2017-10-12 / Opinions


Blue Bird’s fables yellow bus
a southern writer

Even in predawn darkness you didn’t have to see one to know it was coming. It’s a sound familiar to anyone who’s stood by the road waiting for a ride to school. The gears shift, puffs of oily smoke shoot out, and the engine growls with a sort of metal clashing, rising then flattening out. Here it comes, lights flashing, stop sign swinging out.

The yellow school bus: it rolls along in many people’s memories of school. It certainly does in mine. I went to school on it. I went to play football games on one, and my Dad was the school bus driver much of my life, replacing, I believe, Mr. Am Cliatt who previously drove Dad’s route. My very first published article was a small piece in the paper I ghostwrote on school bus safety for Mr. Johnny Freeman back in 1971 when he was superintendent of the school system. School buses and I have a fond association. Can’t see one without going back to my school days.

I rode the bus all my life to school and it was only in my senior year that I drove a car, my first and worst, to school. Looking back, I have more memories of the bus than I do my first set of wheels and well I should. The school bus was an extension of school itself. Get in trouble on the bus and you could find yourself in the principal’s office.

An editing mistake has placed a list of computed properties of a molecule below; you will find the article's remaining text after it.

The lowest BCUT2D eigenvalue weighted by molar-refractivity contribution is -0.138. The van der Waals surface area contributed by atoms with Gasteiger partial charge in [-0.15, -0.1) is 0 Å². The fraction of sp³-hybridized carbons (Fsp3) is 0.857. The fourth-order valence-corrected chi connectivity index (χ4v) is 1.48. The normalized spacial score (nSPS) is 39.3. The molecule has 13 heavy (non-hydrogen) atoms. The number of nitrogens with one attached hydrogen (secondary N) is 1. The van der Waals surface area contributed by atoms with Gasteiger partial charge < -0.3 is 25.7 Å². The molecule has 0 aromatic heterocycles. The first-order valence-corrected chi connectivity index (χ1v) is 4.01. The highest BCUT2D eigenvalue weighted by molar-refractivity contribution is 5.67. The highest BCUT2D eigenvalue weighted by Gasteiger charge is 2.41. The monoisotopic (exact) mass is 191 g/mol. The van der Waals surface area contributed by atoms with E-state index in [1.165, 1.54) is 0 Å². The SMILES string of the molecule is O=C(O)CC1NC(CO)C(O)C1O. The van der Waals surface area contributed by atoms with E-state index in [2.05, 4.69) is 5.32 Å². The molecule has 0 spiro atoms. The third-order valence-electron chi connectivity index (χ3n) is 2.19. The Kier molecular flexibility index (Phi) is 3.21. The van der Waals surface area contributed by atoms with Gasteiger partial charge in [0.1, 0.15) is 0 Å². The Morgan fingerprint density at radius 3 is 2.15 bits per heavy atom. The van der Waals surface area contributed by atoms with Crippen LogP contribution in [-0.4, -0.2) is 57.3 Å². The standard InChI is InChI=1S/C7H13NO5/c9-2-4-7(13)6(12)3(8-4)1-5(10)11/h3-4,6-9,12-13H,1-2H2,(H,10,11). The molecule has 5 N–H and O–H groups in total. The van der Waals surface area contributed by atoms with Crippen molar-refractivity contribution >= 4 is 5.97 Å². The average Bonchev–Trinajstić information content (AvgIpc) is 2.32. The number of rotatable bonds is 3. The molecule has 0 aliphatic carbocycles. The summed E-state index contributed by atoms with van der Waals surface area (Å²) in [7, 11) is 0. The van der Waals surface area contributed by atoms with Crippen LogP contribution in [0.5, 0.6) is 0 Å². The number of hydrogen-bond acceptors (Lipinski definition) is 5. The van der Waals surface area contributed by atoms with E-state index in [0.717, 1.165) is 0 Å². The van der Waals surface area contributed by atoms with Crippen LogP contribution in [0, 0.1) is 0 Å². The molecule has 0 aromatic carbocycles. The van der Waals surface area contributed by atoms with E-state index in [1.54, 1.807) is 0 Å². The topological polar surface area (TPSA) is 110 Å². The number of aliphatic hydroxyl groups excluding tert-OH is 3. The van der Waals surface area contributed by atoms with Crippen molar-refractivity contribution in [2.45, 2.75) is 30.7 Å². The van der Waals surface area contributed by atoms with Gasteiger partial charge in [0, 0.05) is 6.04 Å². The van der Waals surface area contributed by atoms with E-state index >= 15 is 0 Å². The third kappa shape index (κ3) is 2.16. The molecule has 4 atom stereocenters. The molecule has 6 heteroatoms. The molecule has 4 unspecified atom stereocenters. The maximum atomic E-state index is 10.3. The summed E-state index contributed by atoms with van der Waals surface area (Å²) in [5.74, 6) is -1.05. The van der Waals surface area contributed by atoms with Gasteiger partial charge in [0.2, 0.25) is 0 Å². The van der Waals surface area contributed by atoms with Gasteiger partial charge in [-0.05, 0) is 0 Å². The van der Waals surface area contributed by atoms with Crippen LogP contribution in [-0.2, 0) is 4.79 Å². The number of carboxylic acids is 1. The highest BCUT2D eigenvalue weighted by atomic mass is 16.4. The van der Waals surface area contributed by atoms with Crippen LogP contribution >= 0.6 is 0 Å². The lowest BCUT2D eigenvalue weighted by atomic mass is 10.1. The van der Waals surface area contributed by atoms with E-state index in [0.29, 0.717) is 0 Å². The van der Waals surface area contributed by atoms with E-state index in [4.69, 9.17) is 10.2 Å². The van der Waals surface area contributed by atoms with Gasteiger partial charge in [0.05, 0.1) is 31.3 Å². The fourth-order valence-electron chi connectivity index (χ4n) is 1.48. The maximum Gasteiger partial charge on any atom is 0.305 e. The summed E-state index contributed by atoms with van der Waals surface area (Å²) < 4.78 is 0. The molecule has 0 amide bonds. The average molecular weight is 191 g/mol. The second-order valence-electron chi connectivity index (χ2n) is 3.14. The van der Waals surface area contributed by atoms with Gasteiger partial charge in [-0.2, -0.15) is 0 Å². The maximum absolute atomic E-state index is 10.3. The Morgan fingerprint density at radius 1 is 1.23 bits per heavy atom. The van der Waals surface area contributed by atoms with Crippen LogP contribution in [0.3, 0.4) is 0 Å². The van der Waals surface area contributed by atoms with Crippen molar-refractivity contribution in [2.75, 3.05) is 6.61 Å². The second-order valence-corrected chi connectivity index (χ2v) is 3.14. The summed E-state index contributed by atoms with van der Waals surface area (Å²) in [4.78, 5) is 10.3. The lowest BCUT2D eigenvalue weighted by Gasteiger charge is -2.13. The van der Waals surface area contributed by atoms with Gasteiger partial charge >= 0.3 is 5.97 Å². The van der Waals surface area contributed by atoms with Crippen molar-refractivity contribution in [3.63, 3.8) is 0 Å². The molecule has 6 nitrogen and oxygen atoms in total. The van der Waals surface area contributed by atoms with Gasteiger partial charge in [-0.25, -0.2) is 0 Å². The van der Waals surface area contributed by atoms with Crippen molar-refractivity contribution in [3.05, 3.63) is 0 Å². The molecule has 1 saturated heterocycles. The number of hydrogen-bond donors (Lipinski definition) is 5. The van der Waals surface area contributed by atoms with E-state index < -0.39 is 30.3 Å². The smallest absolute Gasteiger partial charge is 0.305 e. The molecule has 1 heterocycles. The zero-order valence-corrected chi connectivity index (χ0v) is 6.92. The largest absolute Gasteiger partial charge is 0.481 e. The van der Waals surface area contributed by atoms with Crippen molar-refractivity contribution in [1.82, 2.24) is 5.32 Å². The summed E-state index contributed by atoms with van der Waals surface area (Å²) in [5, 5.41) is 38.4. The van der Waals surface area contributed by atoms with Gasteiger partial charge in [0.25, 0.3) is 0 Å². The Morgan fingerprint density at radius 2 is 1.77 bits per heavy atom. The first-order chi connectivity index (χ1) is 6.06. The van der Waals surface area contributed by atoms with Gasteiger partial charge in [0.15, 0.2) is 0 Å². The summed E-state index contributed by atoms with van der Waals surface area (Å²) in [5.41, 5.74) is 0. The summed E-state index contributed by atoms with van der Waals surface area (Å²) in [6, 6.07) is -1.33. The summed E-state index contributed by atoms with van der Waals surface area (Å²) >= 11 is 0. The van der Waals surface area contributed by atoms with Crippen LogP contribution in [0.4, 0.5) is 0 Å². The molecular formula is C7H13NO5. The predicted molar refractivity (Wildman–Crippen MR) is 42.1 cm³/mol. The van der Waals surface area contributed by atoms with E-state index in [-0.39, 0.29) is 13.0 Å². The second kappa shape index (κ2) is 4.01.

I never got into any trouble on the bus for a simple reason: my Dad was the bus driver. Whereas today’s buses come equipped with video cameras, my bus came equipped with an alert set of parental eyes that sooner or later would catch me at home. I dared not misbehave.

That doesn’t mean trouble didn’t happen. Trips on the bus come senior ring time meant grueling punishment. Several seniors would turn their rings upside down on their finger and crack us kids on the head with a synthetic garnet stone. The best way to prevent that kind of bullying was to sit directly behind the driver, a seat reserved for troublemakers but a haven as well from bullies.

Funny thing about school buses. Every bus smelled the same, a semi-sweet fragrance that hinted of wax crayons, a bit of leather, banana sandwiches, books and ink, and a strange trace of metal.